Uncovering the Secret Queer History of James Bond
Today it’s one of the biggest film franchises in the world, but the first time British spy James Bond appeared on the big screen, his creator, Ian Fleming, was paid only $1,000 for the screenplay. Since then, of course, the character has steadily grown in importance, transcending early critics who said he was “too British” for the movies to work. But underneath your favorite spy is a secret James Bond queer history, and tribute paid to the real-life queer spy who inspired him.
Though Fleming drew from many sources as inspiration for James Bond, among them was Somerset Maugham, an author and doctor who secretly worked for the British Secret Intelligence Service (MI6). Maugham’s short stories, collected in Ashendon: Or the British Agent, have numerous parallels to Fleming’s later works.
And though he seldom discussed his sexuality, Maugham had relationships with men and women and once told his nephew, “I tried to persuade myself that I was three-quarters normal and that only a quarter of me was queer — whereas really it was the other way around.”
Fleming was himself known to have disdain for open expressions of homosexuality. But he was friends with numerous queer people, as anyone involved in creative endeavors would have to be. Among Fleming’s friends were Noel Coward, William Plomer and Maugham.
Maugham’s homosexuality may have been subtly referenced in Quantum of Solace, a short story by Fleming about the dwindling comfort a loving relationship can provide. Perhaps Fleming had Maugham’s tumultuous relationships in mind.
Fleming certainly referenced his friend in other ways, such as giving James Bond the undercover name of “Mr. Somerset” in From Russia With Love.
Sure, Bond himself has never been canonically queer, though he’s clearly an adventurous lover, always portrayed as a stylish, swaggering companion, eager for physical pleasure.
And it was that quality which nearly derailed early efforts to bring him to the screen.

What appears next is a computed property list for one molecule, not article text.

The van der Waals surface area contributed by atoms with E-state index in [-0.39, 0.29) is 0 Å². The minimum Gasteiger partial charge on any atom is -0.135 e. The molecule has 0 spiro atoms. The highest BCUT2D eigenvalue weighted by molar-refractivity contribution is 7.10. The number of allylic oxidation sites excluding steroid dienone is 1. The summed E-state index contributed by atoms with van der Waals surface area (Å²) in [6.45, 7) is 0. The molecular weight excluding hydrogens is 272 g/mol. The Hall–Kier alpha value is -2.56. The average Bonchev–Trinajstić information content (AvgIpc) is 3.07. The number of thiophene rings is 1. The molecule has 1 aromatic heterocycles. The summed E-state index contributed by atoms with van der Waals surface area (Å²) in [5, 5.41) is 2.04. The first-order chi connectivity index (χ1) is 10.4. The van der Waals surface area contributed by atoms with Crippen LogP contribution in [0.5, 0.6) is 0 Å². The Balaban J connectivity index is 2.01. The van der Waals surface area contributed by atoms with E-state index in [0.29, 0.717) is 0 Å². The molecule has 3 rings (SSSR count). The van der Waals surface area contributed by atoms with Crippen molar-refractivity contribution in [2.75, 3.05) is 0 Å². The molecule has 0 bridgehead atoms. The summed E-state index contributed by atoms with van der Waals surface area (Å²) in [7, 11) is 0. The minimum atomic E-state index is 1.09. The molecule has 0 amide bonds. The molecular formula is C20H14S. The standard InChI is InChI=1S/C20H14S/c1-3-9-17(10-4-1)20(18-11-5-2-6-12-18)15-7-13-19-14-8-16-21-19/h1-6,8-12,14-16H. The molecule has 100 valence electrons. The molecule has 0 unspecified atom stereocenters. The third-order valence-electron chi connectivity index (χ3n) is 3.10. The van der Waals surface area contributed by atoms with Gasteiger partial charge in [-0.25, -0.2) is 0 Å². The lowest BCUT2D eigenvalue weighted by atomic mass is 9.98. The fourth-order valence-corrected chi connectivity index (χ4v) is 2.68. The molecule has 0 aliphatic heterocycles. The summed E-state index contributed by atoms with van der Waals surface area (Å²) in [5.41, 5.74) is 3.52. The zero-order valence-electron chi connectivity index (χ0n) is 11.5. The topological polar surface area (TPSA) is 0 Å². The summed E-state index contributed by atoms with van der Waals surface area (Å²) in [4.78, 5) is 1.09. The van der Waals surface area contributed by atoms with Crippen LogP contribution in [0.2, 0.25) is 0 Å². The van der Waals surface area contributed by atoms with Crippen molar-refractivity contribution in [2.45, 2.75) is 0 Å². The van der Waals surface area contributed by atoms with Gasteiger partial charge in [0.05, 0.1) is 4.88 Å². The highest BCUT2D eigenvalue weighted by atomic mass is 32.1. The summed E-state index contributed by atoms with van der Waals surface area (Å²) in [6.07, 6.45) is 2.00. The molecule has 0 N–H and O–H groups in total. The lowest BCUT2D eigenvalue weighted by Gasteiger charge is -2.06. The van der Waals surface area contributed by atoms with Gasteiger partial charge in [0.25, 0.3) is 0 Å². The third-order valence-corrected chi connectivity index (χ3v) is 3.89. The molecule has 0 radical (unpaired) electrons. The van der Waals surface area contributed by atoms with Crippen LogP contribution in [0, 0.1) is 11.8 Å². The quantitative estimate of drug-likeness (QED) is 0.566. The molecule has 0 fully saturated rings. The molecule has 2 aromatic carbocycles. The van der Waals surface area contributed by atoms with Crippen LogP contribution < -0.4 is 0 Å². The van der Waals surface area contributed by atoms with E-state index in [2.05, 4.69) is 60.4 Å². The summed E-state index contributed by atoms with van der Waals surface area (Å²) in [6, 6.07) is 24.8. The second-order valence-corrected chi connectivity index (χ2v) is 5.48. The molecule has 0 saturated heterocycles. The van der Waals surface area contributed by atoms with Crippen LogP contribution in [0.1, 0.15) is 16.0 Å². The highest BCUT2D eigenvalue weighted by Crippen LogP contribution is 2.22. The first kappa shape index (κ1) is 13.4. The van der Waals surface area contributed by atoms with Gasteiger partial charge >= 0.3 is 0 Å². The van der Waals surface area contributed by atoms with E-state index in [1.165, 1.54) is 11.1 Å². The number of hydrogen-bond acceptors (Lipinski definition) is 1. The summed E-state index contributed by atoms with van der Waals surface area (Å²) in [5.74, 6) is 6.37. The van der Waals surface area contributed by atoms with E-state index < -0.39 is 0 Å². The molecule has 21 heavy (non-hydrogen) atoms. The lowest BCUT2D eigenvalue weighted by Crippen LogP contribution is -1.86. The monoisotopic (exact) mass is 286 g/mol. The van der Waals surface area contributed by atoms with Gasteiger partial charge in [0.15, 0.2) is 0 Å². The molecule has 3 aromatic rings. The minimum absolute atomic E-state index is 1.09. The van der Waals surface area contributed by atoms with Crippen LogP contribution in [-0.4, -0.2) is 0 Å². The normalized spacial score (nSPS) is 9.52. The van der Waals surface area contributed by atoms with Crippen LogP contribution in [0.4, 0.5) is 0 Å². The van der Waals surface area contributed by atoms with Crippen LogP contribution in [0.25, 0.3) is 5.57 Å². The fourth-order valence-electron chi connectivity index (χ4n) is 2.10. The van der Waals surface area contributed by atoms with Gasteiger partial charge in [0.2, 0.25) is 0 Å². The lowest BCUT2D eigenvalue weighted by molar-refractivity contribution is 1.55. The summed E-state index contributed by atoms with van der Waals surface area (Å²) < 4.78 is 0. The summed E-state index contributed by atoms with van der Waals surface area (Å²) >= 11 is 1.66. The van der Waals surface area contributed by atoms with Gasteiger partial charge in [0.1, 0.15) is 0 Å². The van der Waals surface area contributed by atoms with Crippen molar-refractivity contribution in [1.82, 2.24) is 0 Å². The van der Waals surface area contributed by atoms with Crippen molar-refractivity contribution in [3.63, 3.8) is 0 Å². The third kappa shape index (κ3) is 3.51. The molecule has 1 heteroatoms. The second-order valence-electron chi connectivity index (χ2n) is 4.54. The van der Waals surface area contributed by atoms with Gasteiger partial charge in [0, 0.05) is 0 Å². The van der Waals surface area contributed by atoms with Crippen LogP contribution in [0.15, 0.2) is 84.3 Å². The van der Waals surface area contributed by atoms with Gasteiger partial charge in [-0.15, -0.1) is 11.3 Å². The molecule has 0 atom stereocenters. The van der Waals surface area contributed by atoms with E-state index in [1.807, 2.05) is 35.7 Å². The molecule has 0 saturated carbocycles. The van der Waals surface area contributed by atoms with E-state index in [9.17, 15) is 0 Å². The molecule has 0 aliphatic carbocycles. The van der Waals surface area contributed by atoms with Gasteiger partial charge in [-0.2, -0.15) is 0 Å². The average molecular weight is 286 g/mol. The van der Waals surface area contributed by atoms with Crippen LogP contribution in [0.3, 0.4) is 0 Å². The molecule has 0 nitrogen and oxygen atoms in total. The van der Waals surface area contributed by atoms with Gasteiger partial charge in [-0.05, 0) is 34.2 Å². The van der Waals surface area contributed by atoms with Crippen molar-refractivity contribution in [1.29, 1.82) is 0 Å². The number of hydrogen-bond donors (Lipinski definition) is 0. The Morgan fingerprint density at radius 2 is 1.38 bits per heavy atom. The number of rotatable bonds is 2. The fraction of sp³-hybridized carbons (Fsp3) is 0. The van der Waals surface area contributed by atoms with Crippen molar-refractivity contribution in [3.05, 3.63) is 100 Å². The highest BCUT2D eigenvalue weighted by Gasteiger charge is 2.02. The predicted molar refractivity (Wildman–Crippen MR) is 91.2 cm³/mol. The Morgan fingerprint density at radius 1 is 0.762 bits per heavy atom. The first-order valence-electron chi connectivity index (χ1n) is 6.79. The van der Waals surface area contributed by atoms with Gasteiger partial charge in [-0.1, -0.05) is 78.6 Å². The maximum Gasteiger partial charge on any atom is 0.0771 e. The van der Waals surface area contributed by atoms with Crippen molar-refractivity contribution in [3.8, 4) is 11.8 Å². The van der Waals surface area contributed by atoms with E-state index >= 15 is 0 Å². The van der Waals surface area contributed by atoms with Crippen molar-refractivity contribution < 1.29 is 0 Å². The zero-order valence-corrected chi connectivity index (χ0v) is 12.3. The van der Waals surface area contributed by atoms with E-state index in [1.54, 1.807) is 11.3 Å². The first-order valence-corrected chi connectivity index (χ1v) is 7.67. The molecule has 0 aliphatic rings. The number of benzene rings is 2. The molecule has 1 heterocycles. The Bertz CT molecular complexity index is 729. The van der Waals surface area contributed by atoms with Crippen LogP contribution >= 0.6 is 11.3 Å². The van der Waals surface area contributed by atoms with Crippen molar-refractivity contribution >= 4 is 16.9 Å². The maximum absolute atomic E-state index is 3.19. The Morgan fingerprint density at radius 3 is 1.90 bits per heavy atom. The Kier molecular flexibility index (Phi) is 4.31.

“Too blatantly sexual,” Ian Fleming was told when first trying to sell James Bond in Hollywood. There had already been one production in the form of a one-hour TV movie of Casino Royale, aired on CBS in 1954. It was relatively desexualized compared to the Bond we know today, though it retained the franchise’s trademark violence. Following the TV film, United Artists eventually agreed to finance Dr. No for $1 million, and that first big-screen James Bond film was released in 1962.
It’s hard to imagine now, but Sean Connery wasn’t the first choice for the character of James Bond — in fact, after Connery was cast, filmmakers had to bring him to high-end stores and restaurants to train him on how rich and powerful people behave.
Dr. No was an immediate hit, and From Russia With Love was quickly green-lit with double the budget. The next film, Goldfinger, took a more American twist, as the filmmakers were gradually spreading the franchise out around the world to appeal to various international markets. Thunderball (1965) and You Only Live Twice (1967) cemented the franchise as an ongoing force in film.
By the late ’60s, Sean Connery was growing weary of the character, prompting filmmakers to adopt the novel approach of making the character actor-agnostic. That’s led to a rotating cast of performers who have inhabited James Bond over the intervening years, always lending a new contemporary flavor to a character with storied origins.
Little is known about the next upcoming James Bond installment, currently known only as “Bond 25.” Daniel Craig has said he’ll return one last time, which has fueled speculation about who will be the next actor to take on the role.
Perhaps, after nearly 60 years on the big screen, it’s time James Bond reflected a less limited world. So far, the books and films have contained only fleeting references to queer life, a ridiculous omission given Bond’s adventurous nature. And thus far, only a few villains have been gay — a fleeting hint of chemistry with Silva in Skyfall‘s deleted scene, and two silly henchmen in Diamonds Are Forever.
Maybe it’s time James Bond became canonically queer.
How much did you know about this secret James Bond queer history?
This article was originally published on August 31, 2020. It has since been updated.